Marfan Syndrome


Marfan syndrome is a rare connective tissue disorder that affects many organ systems, including the skeleton, lungs, eyes, heart, and blood vessels. Connective tissue holds body tissues together and provide support for many structures in the body. In Marfan syndrome, there is something wrong with the chemical make-up of the connective tissue. This can result in problems with the eyes, blood vessels, heart, spine, and lungs.

It is estimated that at least 1 in 5,000-10,000 people in the United States have the disorder.


Marfan syndrome is caused by a defect in the gene that controls a protein important for the development of connective tissue. In almost all cases, the defective gene is inherited. In very rare cases, the defect can be caused by a mutation during the formation of sperm or egg cells. The defective gene reduces production of a protein called fibrillin-1, whose absence allows excess action of a body growth substance called transforming growth factor-beta (TGF). Excess TGF leads to a number of the symptoms and complications of Marfan syndrome.

Risk Factors

A risk factor is something that increases your chance of getting a disease or condition.

Risk factors include:

Family members with Marfan syndrome (the child of a person with Marfan syndrome has a 50% chance of inheriting the condition) Advanced age of parents at the time of a child's birth Symptoms Symptoms of Marfan syndrome range from mild to severe and can affect one or many parts of the body. Some symptoms may be evident at an early age and others may develop later in life. Some symptoms may worsen with age. Symptoms are listed according to parts of the body they affect: Heart and Blood Vessels Abnormalities of the heart valves and blood vesselsthe two leaflets of the mitral valve may billow backwards when the heart contracts ( mitral valve prolapse ). This can lead to leakage of the mitral valve or irregular heart rhythm. Weakened or stretched aorta, the artery that leads from the heart. Eyes Dislocated eye lenses Myopia nearsightednesss), sometimes severe Glaucoma Cataracts Detached retina Bones Tall slender build Loose joints Unusually long legs, arms, fingers, and toes Crowded teeth Malformed breastbone Curved spine High, arched palate in the mouth Risk for bone thinning ( osteoporosis ) in adult life Back
Weakening of the supportive tissue of the spine with age Back pain Lungs Lung collapse (rare) Diagnosis Marfan syndrome is difficult to diagnose because there is no specific laboratory test for the condition. A doctor can diagnose Marfan syndrome by: Observing the symptoms Performing a complete physical exam Carefully studying your medical history and your family's medical history Performing tests such as: Echocardiogram a test that uses high-frequency sound waves to examine the size, shape, and motion of the heart Complete eye examination If you have Marfan syndrome: Your first-degree relatives (parents, brothers, and sisters) should be screened for the disorder. Treatment There is no cure for Marfan syndrome. Treatment is aimed at preventing or reducing complications or symptoms. Treatment may include: For the Heart and Blood Vessels Regular monitoring of the heart and aorta with check-ups or echocardiograms Avoidance of strenuous exercise or contact sports as directed by your doctor Preventive antibiotics before medical procedures or dental cleaning for patients with valvular or aortic problems Heart medications such as beta-blockers. Studies in animals with a comparable defect in fibrillin-1 show that a blood pressure medication called Losartan can prevent the occurrence of aortic aneurysm , the most serious risk in Marfan syndrome. Human studies will soon be underway to see if Losartan will be equally effective in reducing the risk of this unfortunately not uncommon complication. Surgery to repair or replace a defective heart valve or aorta For the Eyes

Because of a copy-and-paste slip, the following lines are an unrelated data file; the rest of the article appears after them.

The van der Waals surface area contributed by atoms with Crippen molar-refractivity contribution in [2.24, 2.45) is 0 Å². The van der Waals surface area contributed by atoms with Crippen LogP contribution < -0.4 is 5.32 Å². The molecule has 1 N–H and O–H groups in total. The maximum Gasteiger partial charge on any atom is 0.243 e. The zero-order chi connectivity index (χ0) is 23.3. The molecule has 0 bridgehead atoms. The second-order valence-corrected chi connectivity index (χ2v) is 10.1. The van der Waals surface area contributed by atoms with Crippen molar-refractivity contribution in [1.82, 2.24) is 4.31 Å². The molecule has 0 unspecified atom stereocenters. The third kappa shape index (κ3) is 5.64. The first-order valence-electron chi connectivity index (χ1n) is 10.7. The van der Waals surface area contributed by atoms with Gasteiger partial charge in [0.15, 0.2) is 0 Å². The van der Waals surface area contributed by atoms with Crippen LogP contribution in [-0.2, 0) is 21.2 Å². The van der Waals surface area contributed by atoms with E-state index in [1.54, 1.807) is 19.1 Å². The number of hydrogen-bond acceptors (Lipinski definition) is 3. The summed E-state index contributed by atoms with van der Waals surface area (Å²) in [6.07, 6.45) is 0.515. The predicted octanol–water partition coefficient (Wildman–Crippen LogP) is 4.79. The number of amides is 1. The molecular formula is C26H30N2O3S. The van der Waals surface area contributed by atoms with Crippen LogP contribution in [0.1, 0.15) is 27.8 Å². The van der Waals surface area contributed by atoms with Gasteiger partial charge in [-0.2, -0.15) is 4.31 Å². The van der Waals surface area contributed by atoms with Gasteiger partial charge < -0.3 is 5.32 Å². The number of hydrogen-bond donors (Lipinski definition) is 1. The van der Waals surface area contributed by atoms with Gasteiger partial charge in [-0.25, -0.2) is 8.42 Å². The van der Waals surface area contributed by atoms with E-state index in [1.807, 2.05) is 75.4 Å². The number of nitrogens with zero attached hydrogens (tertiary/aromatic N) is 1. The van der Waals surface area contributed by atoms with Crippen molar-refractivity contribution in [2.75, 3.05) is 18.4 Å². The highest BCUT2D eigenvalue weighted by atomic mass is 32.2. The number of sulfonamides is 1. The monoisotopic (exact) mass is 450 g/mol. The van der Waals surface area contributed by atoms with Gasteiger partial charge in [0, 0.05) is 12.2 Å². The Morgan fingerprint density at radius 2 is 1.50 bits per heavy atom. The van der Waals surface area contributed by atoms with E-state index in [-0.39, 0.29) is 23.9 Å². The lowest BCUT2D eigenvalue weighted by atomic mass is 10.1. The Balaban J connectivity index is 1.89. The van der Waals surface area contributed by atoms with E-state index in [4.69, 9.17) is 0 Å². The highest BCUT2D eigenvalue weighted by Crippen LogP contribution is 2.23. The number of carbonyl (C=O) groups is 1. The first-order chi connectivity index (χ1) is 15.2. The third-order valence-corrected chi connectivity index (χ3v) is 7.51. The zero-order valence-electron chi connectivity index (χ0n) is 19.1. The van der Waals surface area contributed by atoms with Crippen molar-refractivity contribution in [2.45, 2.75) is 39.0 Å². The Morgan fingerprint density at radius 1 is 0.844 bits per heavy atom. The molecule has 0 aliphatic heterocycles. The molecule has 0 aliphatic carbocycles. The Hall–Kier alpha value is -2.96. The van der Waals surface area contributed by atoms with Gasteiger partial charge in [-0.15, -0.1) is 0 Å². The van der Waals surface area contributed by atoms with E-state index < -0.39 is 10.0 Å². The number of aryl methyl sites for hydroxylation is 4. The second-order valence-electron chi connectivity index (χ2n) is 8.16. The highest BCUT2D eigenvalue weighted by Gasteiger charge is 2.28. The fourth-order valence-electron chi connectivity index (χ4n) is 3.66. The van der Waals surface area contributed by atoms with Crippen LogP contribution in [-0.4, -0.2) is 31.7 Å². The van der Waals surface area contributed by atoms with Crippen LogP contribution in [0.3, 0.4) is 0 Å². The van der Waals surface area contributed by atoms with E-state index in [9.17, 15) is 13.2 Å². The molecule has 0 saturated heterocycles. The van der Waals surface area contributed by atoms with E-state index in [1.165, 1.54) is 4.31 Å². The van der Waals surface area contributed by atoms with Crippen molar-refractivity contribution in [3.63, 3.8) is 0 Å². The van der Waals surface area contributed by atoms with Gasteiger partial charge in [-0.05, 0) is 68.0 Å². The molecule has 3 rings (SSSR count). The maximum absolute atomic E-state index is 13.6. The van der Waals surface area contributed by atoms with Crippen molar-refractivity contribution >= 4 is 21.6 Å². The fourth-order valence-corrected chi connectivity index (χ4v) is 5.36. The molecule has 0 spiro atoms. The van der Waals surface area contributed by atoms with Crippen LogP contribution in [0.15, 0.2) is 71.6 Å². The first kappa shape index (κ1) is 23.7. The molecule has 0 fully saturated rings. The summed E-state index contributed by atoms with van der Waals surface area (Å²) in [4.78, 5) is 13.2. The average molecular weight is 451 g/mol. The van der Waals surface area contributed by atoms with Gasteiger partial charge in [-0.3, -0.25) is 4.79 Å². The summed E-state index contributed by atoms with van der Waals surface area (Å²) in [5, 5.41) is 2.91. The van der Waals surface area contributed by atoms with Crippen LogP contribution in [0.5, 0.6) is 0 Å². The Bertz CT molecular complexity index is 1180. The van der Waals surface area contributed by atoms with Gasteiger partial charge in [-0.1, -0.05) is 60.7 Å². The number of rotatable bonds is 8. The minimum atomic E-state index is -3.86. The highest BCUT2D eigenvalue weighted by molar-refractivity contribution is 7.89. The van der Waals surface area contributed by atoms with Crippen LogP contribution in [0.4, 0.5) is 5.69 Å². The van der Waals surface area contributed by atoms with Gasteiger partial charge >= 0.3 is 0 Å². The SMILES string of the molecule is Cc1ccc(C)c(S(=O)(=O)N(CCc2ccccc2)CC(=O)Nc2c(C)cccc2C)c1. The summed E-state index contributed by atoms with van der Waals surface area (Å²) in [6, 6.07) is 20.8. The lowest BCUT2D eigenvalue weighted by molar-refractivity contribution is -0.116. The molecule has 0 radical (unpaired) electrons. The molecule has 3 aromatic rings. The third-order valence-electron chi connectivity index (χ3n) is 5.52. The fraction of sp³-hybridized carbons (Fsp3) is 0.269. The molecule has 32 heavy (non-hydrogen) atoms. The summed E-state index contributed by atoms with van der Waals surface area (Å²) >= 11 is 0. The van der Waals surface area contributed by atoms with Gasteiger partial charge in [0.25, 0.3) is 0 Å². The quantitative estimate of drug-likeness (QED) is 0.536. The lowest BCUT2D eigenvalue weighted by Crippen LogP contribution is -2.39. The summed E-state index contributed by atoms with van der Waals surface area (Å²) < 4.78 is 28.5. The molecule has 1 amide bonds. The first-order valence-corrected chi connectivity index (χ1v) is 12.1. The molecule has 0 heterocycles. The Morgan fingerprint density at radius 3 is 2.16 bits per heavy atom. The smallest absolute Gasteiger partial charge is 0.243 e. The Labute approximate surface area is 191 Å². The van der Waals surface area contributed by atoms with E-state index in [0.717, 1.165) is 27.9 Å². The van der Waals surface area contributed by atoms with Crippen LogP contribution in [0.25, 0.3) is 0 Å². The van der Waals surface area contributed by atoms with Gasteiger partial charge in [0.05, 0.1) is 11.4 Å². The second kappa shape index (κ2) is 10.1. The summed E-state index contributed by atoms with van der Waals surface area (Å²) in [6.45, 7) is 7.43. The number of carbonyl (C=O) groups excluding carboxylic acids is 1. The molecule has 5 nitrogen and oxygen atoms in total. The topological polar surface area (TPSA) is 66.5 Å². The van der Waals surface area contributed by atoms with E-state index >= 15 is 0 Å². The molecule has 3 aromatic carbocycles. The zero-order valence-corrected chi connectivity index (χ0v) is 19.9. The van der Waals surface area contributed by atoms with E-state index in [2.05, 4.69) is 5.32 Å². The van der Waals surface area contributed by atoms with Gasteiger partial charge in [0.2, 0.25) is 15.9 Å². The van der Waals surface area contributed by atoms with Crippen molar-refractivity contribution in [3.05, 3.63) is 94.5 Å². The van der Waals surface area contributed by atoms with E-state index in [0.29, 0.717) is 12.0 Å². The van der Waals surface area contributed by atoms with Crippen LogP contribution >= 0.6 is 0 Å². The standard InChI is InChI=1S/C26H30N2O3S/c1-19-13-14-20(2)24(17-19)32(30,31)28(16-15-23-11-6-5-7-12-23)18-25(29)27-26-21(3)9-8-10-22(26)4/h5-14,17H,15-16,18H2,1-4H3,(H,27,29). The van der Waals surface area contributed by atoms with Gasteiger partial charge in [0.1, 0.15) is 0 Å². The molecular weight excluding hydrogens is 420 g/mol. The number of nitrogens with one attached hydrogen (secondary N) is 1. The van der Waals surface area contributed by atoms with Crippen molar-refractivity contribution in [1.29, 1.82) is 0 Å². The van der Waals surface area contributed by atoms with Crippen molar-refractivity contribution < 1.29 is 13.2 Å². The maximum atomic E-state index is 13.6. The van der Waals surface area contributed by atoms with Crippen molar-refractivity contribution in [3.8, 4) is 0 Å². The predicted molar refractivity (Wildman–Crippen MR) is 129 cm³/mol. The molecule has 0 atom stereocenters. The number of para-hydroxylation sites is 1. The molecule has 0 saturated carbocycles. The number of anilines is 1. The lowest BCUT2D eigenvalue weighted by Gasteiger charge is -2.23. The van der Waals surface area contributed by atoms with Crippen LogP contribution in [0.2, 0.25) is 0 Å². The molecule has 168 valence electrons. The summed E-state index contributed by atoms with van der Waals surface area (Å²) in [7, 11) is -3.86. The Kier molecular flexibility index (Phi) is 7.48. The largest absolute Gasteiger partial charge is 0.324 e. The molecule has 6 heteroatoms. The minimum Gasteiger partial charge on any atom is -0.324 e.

Regular eye examinations to check for eye problems Eyeglasses or contact lenses to correct myopia or problems with the eye lens Eye surgery for severe problems For the Bones Regular physical exams to monitor for bone problems, especially during adolescence Orthopedic brace or surgery in severe cases For the Back Exercises or medication to relieve pain caused by spinal weakness For the Lungs Avoid smoking Prevention There are no guidelines for preventing Marfan syndrome. You can contact a genetic counselor to determine the risk of your child inheriting Marfan's syndrome should you decide to have children. RESOURCES: American Academy of Family Physicians The National Marfan Foundation CANADIAN RESOURCES: Canadian Family Physician The Canadian Marfan Association References: American Heart Association website. Available at: . Mayo Foundation for Medical Education and Research website. Available at: . The Merck Manual of Medical Information . 17th ed. Simon and Schuster, Inc.; 2000.
Moura B, Tubach F, Sulpice M, Boileau C, Jondeau G, Muti C, et al; Multidisciplinary Marfan Syndrome Clinic Group. Bone mineral density in Marfan syndrome. A large case-control study. Joint Bone Spine . 2006 Sep 14 National Institute of Arthritis and Musculoskeletal and Skin Disorders website. Available at: . Travis J. Medicine. Old drug, new hope for Marfan syndrome. Science . 2006 Apr 7;312(5770):36-7. Last reviewed October 2007 by Mark A. Best, MD, MPH, MBA, FCAP, FASCP Please be aware that this information is provided to supplement the care provided by your physician. It is neither intended nor implied to be a substitute for professional medical advice. CALL YOUR HEALTHCARE PROVIDER IMMEDIATELY IF YOU THINK YOU MAY HAVE A MEDICAL EMERGENCY. Always seek the advice of your physician or other qualified health provider prior to starting any new treatment or with any questions you may have regarding a medical condition.
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